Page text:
Check the list below of household products/hazards and see what you might be able to do to reduce or eliminate their danger to your dog.

Avoiding Emergencies

As important as it is to know what to do during a emergency , and how to do it, it’s possibly far more important to avoid the situations that put dogs at risk. Prevention is always and always will be far better than cure.

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Electrical Cords Will Electrocute

Electrical cords present a life-threatening danger to your dog. Especially if they likes to chew, and especially if they likes to chew anything that resembles an electrical cord (like their lead, or a rope), they are at risk of electrocution.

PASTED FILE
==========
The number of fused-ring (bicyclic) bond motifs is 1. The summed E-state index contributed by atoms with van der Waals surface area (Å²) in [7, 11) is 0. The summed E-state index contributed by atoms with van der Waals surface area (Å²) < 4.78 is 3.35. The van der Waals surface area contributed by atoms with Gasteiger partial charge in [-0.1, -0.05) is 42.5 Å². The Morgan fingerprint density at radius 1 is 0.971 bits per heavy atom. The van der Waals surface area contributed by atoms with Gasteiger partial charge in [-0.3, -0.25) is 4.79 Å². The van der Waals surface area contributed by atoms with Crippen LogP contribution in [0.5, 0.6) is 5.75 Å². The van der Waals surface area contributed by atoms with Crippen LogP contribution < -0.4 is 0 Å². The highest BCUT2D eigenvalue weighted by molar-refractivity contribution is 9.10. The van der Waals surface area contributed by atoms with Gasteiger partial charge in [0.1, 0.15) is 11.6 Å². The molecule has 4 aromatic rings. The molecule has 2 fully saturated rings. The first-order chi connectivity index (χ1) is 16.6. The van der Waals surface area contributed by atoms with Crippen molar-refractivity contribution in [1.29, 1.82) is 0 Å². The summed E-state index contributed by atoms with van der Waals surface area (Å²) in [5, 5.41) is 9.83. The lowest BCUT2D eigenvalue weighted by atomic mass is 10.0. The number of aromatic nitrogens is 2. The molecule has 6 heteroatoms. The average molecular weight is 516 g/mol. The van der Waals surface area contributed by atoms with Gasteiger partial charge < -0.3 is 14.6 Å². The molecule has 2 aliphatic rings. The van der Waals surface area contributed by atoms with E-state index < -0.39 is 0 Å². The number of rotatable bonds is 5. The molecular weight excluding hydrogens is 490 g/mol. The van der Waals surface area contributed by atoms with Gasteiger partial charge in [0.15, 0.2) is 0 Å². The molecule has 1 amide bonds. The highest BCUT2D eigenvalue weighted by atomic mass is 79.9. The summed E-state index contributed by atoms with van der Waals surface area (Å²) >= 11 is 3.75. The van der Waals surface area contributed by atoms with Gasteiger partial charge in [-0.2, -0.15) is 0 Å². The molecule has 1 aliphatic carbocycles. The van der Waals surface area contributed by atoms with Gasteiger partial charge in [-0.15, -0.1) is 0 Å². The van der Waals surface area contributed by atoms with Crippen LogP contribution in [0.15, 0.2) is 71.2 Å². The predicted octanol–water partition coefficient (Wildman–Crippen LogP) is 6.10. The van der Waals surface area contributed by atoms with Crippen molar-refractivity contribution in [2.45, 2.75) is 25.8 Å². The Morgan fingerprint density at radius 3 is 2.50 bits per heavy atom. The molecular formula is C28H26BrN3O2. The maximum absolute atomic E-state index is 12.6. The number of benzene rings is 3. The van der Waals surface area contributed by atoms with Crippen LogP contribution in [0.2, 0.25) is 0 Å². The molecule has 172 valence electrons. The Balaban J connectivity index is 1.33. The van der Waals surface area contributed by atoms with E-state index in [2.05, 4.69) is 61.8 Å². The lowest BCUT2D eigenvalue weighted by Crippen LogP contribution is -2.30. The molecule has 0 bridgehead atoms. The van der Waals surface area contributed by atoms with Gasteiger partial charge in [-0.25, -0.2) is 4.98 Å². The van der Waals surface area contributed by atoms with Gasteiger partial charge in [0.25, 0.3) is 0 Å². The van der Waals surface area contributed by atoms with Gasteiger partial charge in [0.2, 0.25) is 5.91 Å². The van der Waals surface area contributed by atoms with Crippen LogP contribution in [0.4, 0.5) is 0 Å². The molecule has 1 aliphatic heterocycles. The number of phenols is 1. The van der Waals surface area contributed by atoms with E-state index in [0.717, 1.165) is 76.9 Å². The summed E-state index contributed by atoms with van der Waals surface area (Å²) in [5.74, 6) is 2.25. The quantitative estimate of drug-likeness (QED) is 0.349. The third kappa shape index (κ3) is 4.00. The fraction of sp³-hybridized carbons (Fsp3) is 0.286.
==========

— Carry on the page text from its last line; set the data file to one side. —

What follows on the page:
There are four ways to deal with these household hazards. They are best used in combination.

First, keep cords out of her reach. Do not run them along the floor. Suspend them at least six inches from the floor. Your dog is much less likely to stand and chew a cord than she is to lie down and enjoy a “teething session” with it.

Second, use a bitter-tasting spray on all electrical cords that she can, or might be able to, reach. These products are nontoxic, yet make anything they are sprayed on unpalatable to animals.

I also recommend these sprays for toxic houseplants and anything else you want to keep her from chewing.
Third, unplug cords when the appliances or tools are not in use. This is the least effective of the three in terms of keeping your dog safe all the time. She may become used to chewing on a cord while it is unplugged, then one day chew on it when it’s plugged in.

Fourth, give her a few things to chew on. She’ll enjoy a squeaky toy, a tennis ball, and a cornstarch bone. Praise her when she chews on these items and she’ll soon prefer them to cords and other dangerous household hazards items.